Suddenly, as we trotted by a closed door, Gizmo spooked. He dropped his hindquarters and his front feet flew forward. He skidded across the entire side of the indoor. My hands pulled backward against the reins in response to his flight, my balance lost. Finally he came to a walk. My leg had slipped until I was hanging on by a knee hooked over his withers. When I looked back, I saw that someone had opened the heavy sliding door and terrified Gizmo, who was now acting as though absolutely nothing had happened.
I rode him bareback once a week ever since.
That winter, I fell off several times, probably more than I had ever fallen in a single season. One of Gizmo's least favorite things was bounces/gymnastics; still nervous about jumping, the next jump would face him before he'd had time to accept the previous one. One lesson, my trainer, Gail, set up a bounce to a one stride. When it was out turn, Gizmo rose over the first and abruptly stopped at the second. Unprepared, I rolled off his right shoulder and hit the standard, crashing down on the jump. Slightly sore but undaunted, we made another attempt. Gizmo took the first jump, hesitated, and stopped a fraction of a second before he would have risen. Unbalanced from a wiggling turn, I fell when he ducked his head and pulled back. I slid from his left shoulder onto the ground. I climbed back on, face slightly red but otherwise unharmed.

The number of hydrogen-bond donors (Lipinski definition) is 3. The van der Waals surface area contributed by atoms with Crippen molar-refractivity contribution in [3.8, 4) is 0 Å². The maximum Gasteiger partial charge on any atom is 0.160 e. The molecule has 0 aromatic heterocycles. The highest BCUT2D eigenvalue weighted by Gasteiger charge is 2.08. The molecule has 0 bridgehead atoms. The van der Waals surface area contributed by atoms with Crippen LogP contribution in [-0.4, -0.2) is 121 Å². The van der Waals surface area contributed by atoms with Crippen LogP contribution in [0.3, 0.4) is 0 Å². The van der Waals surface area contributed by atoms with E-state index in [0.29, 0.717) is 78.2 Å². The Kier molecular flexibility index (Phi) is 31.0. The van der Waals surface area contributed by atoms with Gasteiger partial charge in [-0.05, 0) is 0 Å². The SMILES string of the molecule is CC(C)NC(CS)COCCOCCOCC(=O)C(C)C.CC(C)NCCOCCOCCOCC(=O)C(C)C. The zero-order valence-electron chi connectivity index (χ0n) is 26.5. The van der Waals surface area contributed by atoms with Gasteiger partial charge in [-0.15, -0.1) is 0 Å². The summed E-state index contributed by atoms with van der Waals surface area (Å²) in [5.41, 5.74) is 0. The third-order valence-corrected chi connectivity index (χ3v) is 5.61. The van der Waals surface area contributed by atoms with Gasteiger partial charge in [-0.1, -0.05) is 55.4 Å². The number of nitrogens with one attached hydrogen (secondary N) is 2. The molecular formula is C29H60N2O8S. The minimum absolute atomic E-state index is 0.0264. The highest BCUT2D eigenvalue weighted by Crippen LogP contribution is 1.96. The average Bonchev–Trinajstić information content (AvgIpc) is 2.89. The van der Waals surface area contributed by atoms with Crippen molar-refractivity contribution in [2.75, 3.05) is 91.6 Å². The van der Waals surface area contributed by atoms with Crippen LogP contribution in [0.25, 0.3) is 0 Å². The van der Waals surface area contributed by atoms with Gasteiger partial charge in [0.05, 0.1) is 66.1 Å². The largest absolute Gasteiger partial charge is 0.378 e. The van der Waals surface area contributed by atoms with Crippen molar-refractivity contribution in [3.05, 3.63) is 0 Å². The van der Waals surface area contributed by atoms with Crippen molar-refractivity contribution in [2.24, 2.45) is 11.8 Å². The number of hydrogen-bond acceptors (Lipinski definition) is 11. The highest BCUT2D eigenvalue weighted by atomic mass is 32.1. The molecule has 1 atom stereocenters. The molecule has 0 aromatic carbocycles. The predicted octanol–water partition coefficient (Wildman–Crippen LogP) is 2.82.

"Sit up, add leg!" Gail called. Gizmo clambered awkwardly over the first jump, leapt hugely over the second, took a halting strode, and made a sliding stop that would have put a world class reining horse to shame. Predictably, too forward from his large jump over the second fence, I flew over Gizmo's head and the cross-rail, and slammed into the dirt.